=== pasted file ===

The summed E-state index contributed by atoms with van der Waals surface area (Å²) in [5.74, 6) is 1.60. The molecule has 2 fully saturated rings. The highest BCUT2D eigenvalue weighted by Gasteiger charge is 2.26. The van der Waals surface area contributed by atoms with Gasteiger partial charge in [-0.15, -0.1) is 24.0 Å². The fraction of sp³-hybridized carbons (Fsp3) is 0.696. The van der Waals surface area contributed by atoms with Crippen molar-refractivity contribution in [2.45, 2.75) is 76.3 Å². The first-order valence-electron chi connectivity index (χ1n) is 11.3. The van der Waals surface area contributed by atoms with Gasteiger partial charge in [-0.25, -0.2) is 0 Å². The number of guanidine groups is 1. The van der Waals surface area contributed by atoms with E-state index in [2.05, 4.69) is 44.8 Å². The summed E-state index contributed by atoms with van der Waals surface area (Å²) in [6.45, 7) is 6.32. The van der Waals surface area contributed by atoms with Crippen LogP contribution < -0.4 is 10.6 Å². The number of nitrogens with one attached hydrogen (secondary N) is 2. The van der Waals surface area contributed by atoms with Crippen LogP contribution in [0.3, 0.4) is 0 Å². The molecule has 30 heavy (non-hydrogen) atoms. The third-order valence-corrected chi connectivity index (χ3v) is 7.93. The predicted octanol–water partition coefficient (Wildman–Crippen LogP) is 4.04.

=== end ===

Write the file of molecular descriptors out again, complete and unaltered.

The summed E-state index contributed by atoms with van der Waals surface area (Å²) in [5.74, 6) is 1.60. The molecule has 2 fully saturated rings. The highest BCUT2D eigenvalue weighted by Gasteiger charge is 2.26. The van der Waals surface area contributed by atoms with Gasteiger partial charge in [-0.15, -0.1) is 24.0 Å². The fraction of sp³-hybridized carbons (Fsp3) is 0.696. The van der Waals surface area contributed by atoms with Crippen molar-refractivity contribution in [2.45, 2.75) is 76.3 Å². The first-order valence-electron chi connectivity index (χ1n) is 11.3. The van der Waals surface area contributed by atoms with Gasteiger partial charge in [-0.25, -0.2) is 0 Å². The number of guanidine groups is 1. The van der Waals surface area contributed by atoms with E-state index in [2.05, 4.69) is 44.8 Å². The summed E-state index contributed by atoms with van der Waals surface area (Å²) in [6.45, 7) is 6.32. The van der Waals surface area contributed by atoms with Crippen LogP contribution < -0.4 is 10.6 Å². The number of nitrogens with one attached hydrogen (secondary N) is 2. The van der Waals surface area contributed by atoms with Crippen LogP contribution in [0.3, 0.4) is 0 Å². The molecule has 30 heavy (non-hydrogen) atoms. The third-order valence-corrected chi connectivity index (χ3v) is 7.93. The predicted octanol–water partition coefficient (Wildman–Crippen LogP) is 4.04.